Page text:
Canada’s international trade minister says the rules governing shipments of Canadian canola to China will remain in place until both countries can reach a new agreement on acceptable import standards.
Chrystia Freeland, who is part of the delegation travelling with the prime minister in Shanghai, said today that the Liberal government is committed to reaching a new canola regime with China as soon as possible. In the meantime, however, she says the current rules will stand.
Before Justin Trudeau’s visit to the Communist nation, China had planned to enforce tighter regulations on the amount of foreign materials—such as weeds, other crops and detritus—permitted in canola exports from Canada.
But today’s deadline for the change was lifted earlier this week after Trudeau met in Beijing with Chinese Premier Li Keqiang.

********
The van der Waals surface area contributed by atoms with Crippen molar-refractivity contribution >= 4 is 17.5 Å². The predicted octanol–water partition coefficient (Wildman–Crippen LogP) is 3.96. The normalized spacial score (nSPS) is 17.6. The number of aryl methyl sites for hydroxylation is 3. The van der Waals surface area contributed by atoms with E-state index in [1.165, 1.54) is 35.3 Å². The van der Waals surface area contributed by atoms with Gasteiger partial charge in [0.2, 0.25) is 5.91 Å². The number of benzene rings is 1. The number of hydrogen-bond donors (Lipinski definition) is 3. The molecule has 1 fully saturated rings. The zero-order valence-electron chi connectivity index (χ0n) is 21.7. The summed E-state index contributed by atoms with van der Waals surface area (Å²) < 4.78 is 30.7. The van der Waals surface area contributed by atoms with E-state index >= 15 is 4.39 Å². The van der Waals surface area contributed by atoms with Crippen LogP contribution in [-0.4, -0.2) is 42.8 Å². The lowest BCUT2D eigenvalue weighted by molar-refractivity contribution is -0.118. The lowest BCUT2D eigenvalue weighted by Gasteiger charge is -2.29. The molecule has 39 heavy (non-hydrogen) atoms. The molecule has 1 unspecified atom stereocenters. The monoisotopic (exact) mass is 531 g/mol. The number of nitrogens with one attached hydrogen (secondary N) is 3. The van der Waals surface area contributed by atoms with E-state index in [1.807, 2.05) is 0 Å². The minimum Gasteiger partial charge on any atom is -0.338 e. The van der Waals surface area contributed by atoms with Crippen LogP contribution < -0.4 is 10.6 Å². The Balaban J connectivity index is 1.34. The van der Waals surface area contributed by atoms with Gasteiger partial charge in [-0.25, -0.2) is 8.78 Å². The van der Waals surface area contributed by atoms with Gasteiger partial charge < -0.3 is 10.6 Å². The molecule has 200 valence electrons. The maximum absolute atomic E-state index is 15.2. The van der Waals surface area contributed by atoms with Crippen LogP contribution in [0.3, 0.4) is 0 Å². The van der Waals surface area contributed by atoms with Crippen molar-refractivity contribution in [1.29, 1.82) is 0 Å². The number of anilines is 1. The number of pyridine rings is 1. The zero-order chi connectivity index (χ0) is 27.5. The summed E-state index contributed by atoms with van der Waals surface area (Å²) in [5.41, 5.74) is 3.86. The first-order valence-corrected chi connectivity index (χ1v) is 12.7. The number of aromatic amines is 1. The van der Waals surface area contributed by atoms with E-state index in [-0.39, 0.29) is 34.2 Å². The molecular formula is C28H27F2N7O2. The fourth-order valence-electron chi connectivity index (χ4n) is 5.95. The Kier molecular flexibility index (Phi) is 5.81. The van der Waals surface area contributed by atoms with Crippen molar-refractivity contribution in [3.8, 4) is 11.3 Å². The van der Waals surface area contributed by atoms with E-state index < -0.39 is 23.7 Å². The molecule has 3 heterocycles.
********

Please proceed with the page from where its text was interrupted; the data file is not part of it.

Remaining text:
Freeland—who was raised on a canola farm in northern Alberta—says the news came as a relief for canola farmers, who can be assured that their shipments won’t be refused at Chinese ports.
“Canadian exporters and Canadian farmers now know that they are able to load up their canola and ship it to China,” Freeland said.
Asked how long the existing rules would apply, Freeland responded “until we reach a permanent agreement.”
China wants Canada to cut the level of foreign contaminants, known as dockage, considered acceptable in its canola exports, by more than half.
It has raised concerns that Canadian canola could carry blackleg disease, which could spread into Chinese crops.
Freeland dismissed the concern Thursday, suggesting it was a negotiating tactic, and calling Canada’s products safe.
“It’s very healthy, it’s great for Canadians, it’s great for Chinese consumers.”
Canadian farmers sold $2 billion worth of canola seed last year in China—or 40 per cent of the country’s exports of the crop.